When I went to university I remember counting the books on my shelves. I had a tiny single room at a hall of residence and the library space amounted to, I think, three small shelves on the wall. I was studying English Lit, Politics and History and I made sure I bought all my listed texts new. Their spines sparkled with promise. Yes, really, that's what I thought. Even "Scottish Politics" by the department head, printed on what looked like bog paper, appeared to me at that time to be a shiny beacon of the future.
Over that year or so I added many paperbacks. Books I read because I wanted to. Books I bought because I thought I should. I have always bought more books than I read, however, which is partly why now - two decades later - I have a dining room table groaning under the weight of columns and columns of books.
We're doing out the front room (again... I won't bore you with the details) which means a temporary migration for the books to the back sitting room. I mention this because it is only when you move books around that you realise just how many you have and what a cumbersome load of stuff they amount to.
I'm not a fan of ebooks. I hate the idea of them, in fact. I fear that if we take away the physical side of writing then novels will become as much of the web has, this blog included, entirely disposable, throwaway and worthless. Writers are already paid a pittance, and now the publishers want to screw them even more by demanding larger than fair slices of royalties from ebook publications.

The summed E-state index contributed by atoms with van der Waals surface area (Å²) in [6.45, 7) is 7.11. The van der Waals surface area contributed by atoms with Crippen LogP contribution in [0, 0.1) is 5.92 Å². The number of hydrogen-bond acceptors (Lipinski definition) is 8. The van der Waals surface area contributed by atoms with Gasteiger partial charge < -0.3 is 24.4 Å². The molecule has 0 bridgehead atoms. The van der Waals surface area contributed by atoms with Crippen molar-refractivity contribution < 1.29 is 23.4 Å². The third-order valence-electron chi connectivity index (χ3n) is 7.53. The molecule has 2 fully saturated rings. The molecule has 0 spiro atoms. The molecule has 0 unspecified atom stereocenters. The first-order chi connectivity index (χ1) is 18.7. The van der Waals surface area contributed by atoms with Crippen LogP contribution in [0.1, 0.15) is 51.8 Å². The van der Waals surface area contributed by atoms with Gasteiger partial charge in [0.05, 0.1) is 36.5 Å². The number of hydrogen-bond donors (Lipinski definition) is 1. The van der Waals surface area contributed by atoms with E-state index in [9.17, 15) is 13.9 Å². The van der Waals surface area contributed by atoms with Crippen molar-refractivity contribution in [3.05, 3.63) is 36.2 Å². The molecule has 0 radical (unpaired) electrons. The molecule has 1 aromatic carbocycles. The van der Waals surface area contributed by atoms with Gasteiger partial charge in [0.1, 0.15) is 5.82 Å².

And yet, books... Lining the walls in neatly organised shelves they look fabulous. (Obviously I'm a fan, just look at the home page). But as people move into smaller and smaller apartments, as we move around more and more trying to keep down jobs and to maximise our worth in this most fragile of economies, you can see why an iPhone or an iPad or even a Kindle is so attractive. An entire library weighing no more than a bag of sugar? Cool.
I've already got over my CD collection. It's gone, in boxes, unloved and gathering dust. Will the books go the same way? I hope not. I really love reading books, turning pages and seeing them on the shelves. I was never good at sport, I was good at reading: these guys are my trophies. But I doubt my grandchildren will feel the same way about them. Indeed, they'll wonder how we survived under the weight of all this paper.
Monday, 11 October 2010
Once Upon a Time, at Harvard Culture: vanityfair.com
Wednesday, 6 October 2010
Are some books always good? Or do all books need to be read at a certain time in life?
Tuesday, 5 October 2010
Lisi Harrison's new series for young teens, Monster High, isn't just a book series: its a multi media toy megabrand.
With its gothic make up and vamped up vampires Monster High is an hilarious counterpoint to the nicey-nice world of Barbie.
Harrison's first Monster High yarn was, I thought, weirdly brilliant - just as it should have been.